Check Your "Fitness Age" With This Research-Based Calculator

It's based on the suffering of 4,637 Norwegian men and women aged 20 to 90.

Keeping Fit
Sarah Seiff

Five thousand Norwegians "ran to the point of exhaustion on a treadmill" so you wouldn't have to. They were research subjects whose measurements went into a new online fitness age calculator made by exercise researchers at the Norwegian University of Science and Technology, The New York Times reports. The calculator lets people find how fit they are with just a couple of easy-to-get measures, waist circumference and resting heart rate.

Such a calculator may help doctors take better stock of their patients' heart disease risk, the calculator's makers wrote in a paper they published about their work. Of course, it's also just fun (or scary, depending) to try at home. The Times explains how to take your heart rate for this calculator. The online calculator is here.

So what exactly does your number mean? If you get a fitness age of 40, for example, then you have the "typical, desirable" fitness of a 40-year-old, The New York Times reports. A young fitness age is "the single best predictor of current and future health," the research team's senior member, Ulrik Wisloff, told The Times.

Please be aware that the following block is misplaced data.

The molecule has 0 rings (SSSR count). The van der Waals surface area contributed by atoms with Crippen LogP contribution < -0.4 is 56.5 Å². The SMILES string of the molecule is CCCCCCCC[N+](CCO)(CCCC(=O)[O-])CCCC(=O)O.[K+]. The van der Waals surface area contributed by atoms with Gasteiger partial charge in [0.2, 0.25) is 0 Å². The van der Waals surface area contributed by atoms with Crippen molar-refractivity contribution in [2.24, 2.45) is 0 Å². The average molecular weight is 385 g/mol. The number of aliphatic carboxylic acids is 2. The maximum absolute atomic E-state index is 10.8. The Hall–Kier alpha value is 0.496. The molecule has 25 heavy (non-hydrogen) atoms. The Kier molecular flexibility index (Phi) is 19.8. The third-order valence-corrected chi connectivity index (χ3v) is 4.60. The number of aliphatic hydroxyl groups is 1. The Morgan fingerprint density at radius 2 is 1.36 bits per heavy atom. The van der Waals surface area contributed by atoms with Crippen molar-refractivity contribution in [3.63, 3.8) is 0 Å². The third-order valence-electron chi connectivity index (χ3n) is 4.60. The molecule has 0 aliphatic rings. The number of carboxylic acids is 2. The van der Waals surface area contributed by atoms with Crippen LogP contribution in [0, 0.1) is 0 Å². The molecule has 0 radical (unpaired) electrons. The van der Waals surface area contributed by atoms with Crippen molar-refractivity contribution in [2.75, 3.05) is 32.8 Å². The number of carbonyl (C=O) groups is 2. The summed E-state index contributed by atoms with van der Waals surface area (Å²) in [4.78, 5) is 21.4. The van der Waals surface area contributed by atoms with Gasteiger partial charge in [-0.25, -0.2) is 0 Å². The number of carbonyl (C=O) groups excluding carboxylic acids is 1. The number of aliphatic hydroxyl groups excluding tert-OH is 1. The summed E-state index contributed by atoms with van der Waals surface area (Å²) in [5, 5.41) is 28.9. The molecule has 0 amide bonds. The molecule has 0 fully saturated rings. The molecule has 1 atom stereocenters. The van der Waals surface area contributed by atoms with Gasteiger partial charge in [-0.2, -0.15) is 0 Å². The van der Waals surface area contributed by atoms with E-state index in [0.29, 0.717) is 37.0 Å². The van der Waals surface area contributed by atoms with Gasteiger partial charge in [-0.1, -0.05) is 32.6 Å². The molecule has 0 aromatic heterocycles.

The Times explains in detail all of the logical steps and assumptions the calculator must make to calculate your fitness over the internet, without making you run for your life. In brief, the calculator uses other measures to estimate people's oxygen consumption during maximum exercise, which in turn is a strong predictor of lifespan. The calculator is fairly accurate, but not perfect. It's a "rough estimate of cardiorespiratory fitness," the researchers wrote in their paper, published in the journal Medicine & Science in Sports & Exercise.